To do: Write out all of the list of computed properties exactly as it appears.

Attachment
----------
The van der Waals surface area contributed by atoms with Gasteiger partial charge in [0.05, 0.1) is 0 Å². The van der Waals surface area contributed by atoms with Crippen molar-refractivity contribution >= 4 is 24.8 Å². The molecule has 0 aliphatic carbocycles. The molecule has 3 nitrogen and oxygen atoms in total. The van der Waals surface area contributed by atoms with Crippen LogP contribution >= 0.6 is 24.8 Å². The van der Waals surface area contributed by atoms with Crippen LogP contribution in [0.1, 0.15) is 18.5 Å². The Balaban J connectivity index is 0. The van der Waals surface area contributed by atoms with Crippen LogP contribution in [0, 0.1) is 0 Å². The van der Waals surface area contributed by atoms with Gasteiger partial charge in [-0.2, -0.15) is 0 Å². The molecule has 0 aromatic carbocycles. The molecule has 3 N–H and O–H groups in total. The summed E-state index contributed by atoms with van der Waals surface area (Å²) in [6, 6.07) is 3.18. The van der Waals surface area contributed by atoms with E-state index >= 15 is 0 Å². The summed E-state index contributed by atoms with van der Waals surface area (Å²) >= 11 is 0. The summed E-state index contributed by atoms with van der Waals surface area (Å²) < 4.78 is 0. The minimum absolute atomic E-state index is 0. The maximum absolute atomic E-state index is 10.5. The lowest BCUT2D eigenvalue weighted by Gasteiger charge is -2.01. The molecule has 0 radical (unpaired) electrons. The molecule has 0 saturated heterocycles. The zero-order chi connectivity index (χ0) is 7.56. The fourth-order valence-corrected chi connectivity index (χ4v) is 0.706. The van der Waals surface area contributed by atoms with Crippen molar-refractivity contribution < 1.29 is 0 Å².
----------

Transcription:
The van der Waals surface area contributed by atoms with Gasteiger partial charge in [0.05, 0.1) is 0 Å². The van der Waals surface area contributed by atoms with Crippen molar-refractivity contribution >= 4 is 24.8 Å². The molecule has 0 aliphatic carbocycles. The molecule has 3 nitrogen and oxygen atoms in total. The van der Waals surface area contributed by atoms with Crippen LogP contribution >= 0.6 is 24.8 Å². The van der Waals surface area contributed by atoms with Crippen LogP contribution in [0.1, 0.15) is 18.5 Å². The Balaban J connectivity index is 0. The van der Waals surface area contributed by atoms with Crippen LogP contribution in [0, 0.1) is 0 Å². The van der Waals surface area contributed by atoms with Gasteiger partial charge in [-0.2, -0.15) is 0 Å². The molecule has 0 aromatic carbocycles. The molecule has 3 N–H and O–H groups in total. The summed E-state index contributed by atoms with van der Waals surface area (Å²) in [6, 6.07) is 3.18. The van der Waals surface area contributed by atoms with E-state index >= 15 is 0 Å². The summed E-state index contributed by atoms with van der Waals surface area (Å²) >= 11 is 0. The summed E-state index contributed by atoms with van der Waals surface area (Å²) < 4.78 is 0. The minimum absolute atomic E-state index is 0. The maximum absolute atomic E-state index is 10.5. The lowest BCUT2D eigenvalue weighted by Gasteiger charge is -2.01. The molecule has 0 radical (unpaired) electrons. The molecule has 0 saturated heterocycles. The zero-order chi connectivity index (χ0) is 7.56. The fourth-order valence-corrected chi connectivity index (χ4v) is 0.706. The van der Waals surface area contributed by atoms with Crippen molar-refractivity contribution < 1.29 is 0 Å².